This interchange between of trivial and solemn is a hallmark of Thomas’ writing, a skillfully executed technique that allows the reader to connect with the story by referencing common cultural symbols and connecting them to the weightier themes of the novel. For example, while Bri lives on the east side, considered the safer part of Garden Heights, she drily notes:

But it’s kinda like saying one side of the Death Star is safer than the other. It’s still the goddamn Death Star.”

— Bri

The real-world existence of Bri’s continual references only serve to verify the narrative in the reader’s mind. Details both small and important, from her Pink Pursuit lip gloss and her love for Black Panther, to crucial ones, like the universal rules for walking into a store and avoiding suspicion on the basis of her race and the shooting of an unarmed teenager a couple blocks from her grandparent’s house make the story seem more legitimate. The latter example was a clear reference to the central plot of The Hate U Give and a nod to the problem of police brutality and the abuse of power, especially against young and underprivileged people like her, that we too often hear about today.

Ever since that boy got killed, my heart races whenever I see a cop. I could’ve been him, he could’ve been me. Luck’s the only thing that separated us.”

— Bri

The tensions that circulate through her life erupt at school, where a minor incident escalates into a charged altercation, on the basis of Bri’s race and reputation as a “hoodlum.” Still reeling from the consequences, Bri pours her rage into a song that she uploads to the (fictional) online streaming service DatCloud—a clear nod to SoundCloud, today’s service of choice for up-and-coming rappers. After her song gains popularity, but the lyrics are misinterpreted and thanks to her background and the bad reputation of rap music, Bri is perceived as a “ratchet hood rat role.” Now in the limelight, all of Bri’s actions are under scrutiny, and she must navigate the people who try twist her dream—to reach stardom and support family—to their own advantage.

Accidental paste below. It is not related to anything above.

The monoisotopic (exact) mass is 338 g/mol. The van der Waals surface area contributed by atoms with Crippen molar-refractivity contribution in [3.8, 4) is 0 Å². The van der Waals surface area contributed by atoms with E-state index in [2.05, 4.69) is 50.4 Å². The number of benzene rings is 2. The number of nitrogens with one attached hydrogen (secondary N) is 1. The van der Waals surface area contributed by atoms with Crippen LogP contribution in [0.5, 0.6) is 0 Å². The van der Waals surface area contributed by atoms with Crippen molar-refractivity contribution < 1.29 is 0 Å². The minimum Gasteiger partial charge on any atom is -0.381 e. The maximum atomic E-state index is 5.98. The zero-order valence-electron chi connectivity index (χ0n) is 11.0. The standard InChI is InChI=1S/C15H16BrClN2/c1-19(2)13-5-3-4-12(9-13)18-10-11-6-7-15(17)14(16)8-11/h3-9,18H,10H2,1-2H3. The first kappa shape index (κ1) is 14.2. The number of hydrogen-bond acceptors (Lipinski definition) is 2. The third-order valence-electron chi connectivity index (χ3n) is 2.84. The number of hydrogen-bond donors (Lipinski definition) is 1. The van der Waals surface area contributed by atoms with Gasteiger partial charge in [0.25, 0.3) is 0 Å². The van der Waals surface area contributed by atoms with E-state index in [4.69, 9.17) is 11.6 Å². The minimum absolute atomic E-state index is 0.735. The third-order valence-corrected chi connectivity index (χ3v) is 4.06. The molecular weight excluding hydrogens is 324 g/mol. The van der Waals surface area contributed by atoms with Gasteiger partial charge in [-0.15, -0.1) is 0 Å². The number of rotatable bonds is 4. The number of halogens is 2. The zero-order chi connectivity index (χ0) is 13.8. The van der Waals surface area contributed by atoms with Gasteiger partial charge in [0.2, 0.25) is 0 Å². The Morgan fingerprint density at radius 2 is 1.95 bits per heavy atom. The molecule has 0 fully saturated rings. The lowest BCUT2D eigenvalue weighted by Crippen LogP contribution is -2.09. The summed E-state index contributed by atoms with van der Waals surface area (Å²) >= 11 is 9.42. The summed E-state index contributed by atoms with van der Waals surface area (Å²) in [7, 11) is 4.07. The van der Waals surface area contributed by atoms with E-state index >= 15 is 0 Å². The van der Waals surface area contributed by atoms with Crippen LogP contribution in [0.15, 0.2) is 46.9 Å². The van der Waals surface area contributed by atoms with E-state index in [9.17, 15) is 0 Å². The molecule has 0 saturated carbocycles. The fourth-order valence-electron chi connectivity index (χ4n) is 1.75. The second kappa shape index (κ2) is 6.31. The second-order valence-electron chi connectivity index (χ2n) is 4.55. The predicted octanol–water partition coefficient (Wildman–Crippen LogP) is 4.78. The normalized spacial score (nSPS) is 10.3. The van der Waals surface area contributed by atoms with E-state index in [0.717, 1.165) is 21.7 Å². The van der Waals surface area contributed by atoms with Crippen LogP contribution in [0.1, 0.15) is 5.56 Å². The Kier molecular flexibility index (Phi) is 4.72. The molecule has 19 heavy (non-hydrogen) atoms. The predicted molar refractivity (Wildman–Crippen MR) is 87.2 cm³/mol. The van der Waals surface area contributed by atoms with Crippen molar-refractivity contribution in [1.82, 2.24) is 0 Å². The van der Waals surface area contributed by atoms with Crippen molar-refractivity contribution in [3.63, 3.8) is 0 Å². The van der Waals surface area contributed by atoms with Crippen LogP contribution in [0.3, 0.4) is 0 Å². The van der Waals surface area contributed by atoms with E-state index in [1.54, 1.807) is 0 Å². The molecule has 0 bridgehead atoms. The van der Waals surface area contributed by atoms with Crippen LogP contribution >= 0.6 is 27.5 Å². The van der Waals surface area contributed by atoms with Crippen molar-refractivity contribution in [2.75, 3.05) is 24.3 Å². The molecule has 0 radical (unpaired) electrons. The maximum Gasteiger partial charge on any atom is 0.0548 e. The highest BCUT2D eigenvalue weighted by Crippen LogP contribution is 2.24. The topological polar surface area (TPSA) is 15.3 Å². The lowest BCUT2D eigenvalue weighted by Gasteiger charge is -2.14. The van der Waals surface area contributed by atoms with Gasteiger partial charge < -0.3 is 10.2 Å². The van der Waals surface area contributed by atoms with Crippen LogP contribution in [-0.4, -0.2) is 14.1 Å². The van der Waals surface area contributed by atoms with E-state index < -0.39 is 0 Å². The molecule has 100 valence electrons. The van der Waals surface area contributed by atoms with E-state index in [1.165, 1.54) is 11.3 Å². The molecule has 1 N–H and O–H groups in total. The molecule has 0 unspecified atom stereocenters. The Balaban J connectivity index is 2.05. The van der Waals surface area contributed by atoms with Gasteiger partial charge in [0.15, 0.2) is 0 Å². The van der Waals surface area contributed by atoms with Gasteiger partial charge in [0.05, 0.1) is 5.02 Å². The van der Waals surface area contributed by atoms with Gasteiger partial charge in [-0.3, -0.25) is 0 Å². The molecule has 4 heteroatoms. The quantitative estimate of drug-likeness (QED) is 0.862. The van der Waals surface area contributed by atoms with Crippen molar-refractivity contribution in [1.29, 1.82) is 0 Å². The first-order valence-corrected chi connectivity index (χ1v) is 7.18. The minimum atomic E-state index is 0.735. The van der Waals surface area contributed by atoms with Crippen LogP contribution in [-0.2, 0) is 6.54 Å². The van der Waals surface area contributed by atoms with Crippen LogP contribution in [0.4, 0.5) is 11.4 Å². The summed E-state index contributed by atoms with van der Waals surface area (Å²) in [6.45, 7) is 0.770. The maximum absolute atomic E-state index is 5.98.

While On the Come Up is about the trajectory of a rising star, it is also a familiar coming-of-age tale that not-so-subtly deals with the racial profiling, poverty, drug abuse, and discrimination that are prevalent today. This unique analysis is what makes this book, in my opinion, such an important read. We are all witnesses to current events in communities across the country, and we are all affected by prejudice, no matter which side we see ourselves on. While not all of us are rappers like her or even share similar backgrounds with Bri, we can all understand her struggle to stand before the world—both tangible and online—and find her voice, her identity, amidst the noise of everyone who thinks they can decide who she is.